Egyptian soldiers tortured female protesters and administered forced “virginity tests” on them following demonstrations this month, a human rights organization reported.
    __
    Salwa Hosseini, 20, told the group the she and other women also were forced to remove all their clothes to be searched by a female prison guard, in a room with two open doors and a window while male soldiers looked in and took pictures.
    __
    The women were then subjected to ‘virginity tests’ in a different room by a man in a white coat and threatened that “those not found to be virgins” would be charged with prostitution, Amnesty International reported.

    Most of all, I do not understand the lack of compassion here, the fanatical need to find a reason to administer punishment.

  15. 15
    General Stuck says:

    This is too fucked up to get my head around right now. Am going to let it bounce around some before going ballistic. But the notions of reproductive liberties in our culture run fairly deep, and the wingnuts are messing around with primal forces from their always insatiable appetite for power and control. jeebus fucking christ, this is fucked up.

  16. 16
    patrick II says:

    There is nothing quite so curative for a suicidally depressed person who has lost a child as to be arrested and put in jail.
    Aside from the general application of the flawed principle you discuss (it would be criminal to not exercise or eat properly) the specific application here is so pain-inducing to this poor woman as to make one cringe at the thought.
    The woman who attempted suicide has an emotional fragility, the beasts who punish her have an emotional void.

  17. 17
    Citizen_X says:

    Wow. And just how are these people different from the Taliban?

    Glad I left Indiana. Unfortunately, it was for Texas. I know, frying pan, fire, etc, etc. But where is there safety from the lunacy? Massachusetts? That’s one state out of 50.

    For a slightly more humorous example, check this out: Republicans in the Florida House got upset at a Democratic Rep for using the word “uterus.”

    Seriously. Mentioning ladyparts terrifies them.

  18. 18
    asiangrrlMN says:

    My god. What have they wrought? As someone who has suffered from severe depression, as a woman who has no desire for children, this story chills me to the bone. I have GOT to get my damn tubes tied. Stat. Poor woman. I grieve for her and for other women in her situation.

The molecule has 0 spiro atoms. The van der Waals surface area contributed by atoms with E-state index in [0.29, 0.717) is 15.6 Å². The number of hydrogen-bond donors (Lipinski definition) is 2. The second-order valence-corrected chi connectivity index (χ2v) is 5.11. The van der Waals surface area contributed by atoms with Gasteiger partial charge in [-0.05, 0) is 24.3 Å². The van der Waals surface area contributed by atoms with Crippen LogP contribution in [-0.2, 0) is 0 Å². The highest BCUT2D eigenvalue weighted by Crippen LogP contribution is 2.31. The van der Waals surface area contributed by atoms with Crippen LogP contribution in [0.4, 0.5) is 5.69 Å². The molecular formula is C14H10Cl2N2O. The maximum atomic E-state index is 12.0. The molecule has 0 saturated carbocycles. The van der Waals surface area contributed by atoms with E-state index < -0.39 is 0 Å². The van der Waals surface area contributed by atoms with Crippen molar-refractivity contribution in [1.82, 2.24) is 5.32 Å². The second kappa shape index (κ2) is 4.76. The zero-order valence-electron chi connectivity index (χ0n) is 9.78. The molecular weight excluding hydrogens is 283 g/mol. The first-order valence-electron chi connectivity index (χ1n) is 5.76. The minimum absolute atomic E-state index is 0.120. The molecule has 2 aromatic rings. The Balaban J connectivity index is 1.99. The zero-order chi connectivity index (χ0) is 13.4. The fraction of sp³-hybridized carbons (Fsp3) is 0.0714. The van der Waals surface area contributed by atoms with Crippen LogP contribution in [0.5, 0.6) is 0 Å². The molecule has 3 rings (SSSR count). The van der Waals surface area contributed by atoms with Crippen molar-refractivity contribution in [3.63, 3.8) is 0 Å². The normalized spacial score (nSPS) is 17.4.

19. 19
    WereBear says:

    Indiana.

    It’s the only word I need to hear.

    My brother and I accompanied our mother to her mother’s funeral. Indiana. My grandmother had ceased to recognize any of us for years because of multiple infarct dementia, caused by untreated high blood pressure, because “you can’t trust doctors.”

    Afterwards my mother cried as she explained why she had uprooted the family when I was seven; she didn’t want us to grow up there. As she had.

    “They won’t let you live!” she cried.

    And my brother and I thanked her, most humbly and sincerely.

  20. 20
    Omnes Omnibus says:

    I know it doesn’t help the independent moral agency of women status that is being attacked piece by piece right now, but, in addition to constitutional arguments, this woman does have a fantastic temporary insanity argument just teed up for defense counsel.

    I am again gobsmacked by the kind of crap that is going on in this country. It pisses me off and makes me want to work even harder to defeat these pathetic, sick shits.

  21. 21
    Barbara says:

    It’s hard to unravel the mindset at work here but I will try. Think about that infamous New Yorker cover, “a New Yorker’s view of the United States,” where 90% of the cover is taken up by a cartoon drawing of Manhattan. In a parallel kind of drawing depicting this prosecutor’s view of women, the uterus would take up 90% of the space. The rest of the female person is just for back office support service. It’s so demeaning that I am going to add the state of Indiana as another in a list of places I will never go to again unless forced to by business.

  22. 22
    Zifnab says:

    @Brachiator:

    I do not understand this. I do not understand it at all. I do not understand how conservative women are sitting still for this, how they are allowing it. This is not to say that women alone are responsible for opposing or fighting these laws. It is that I do not understand how some women could be complicit in their own marginalization.

    It’s a two-tiered system. Shuai was prosecuted because she was foreign, poor, and fairly young. You wouldn’t see a Phyllis Schlafly suffer such indignation, because she is rich, old, native, and well connected.

    Many conservative women are – or at least think they are – immune from this kind of abuse because they follow the conservative code. These kinds of laws and applications of laws are tools to oppress your neighbors. They aren’t designed to be administered fairly or impartially.

    The logic that let’s conservative women support these kinds of laws is the same logic that let’s conservative men embrace proliferation of firearms. The assumption is always that you’re the one with the power. You get to control your daughter or your neighbor or your employee.

  23. 23
  24. 24
    Tim I says:

    Living in Indiana can be scary. I live in downtown Indianapolis, which is a fairly cool place, but it seems like every day the Indianapolis Star publishes at least one letter from some anti-abortion idiot. There is also a serious legislative effort to de-fund Planned Parenthood, and whenever we drive to the malls we pass limitless mega-churches.

  25. 25
    Calouste says:

    So in Indiana driving without a seat belt means a fine for men and jail time for pregant women if we follow this line?

  26. 26
    asiangrrlMN says:

    P.S. Tom, the picture is haunting and evocative and fits perfectly. I guess I know what the topic of my next blog post is going to be.

    Sigh.

  27. 27
    OzoneR says:

    I want to preface this with something these assholes will shoot back at you.

    There was at least two situations at my college in 2002 and again in 2010 where a woman did lie and say she was raped and later recanted.

    But it is true that this is VERY rare, too rare for it to even be a factor like Rep. Turner says it is (and who really knows if she recanted for other reasons)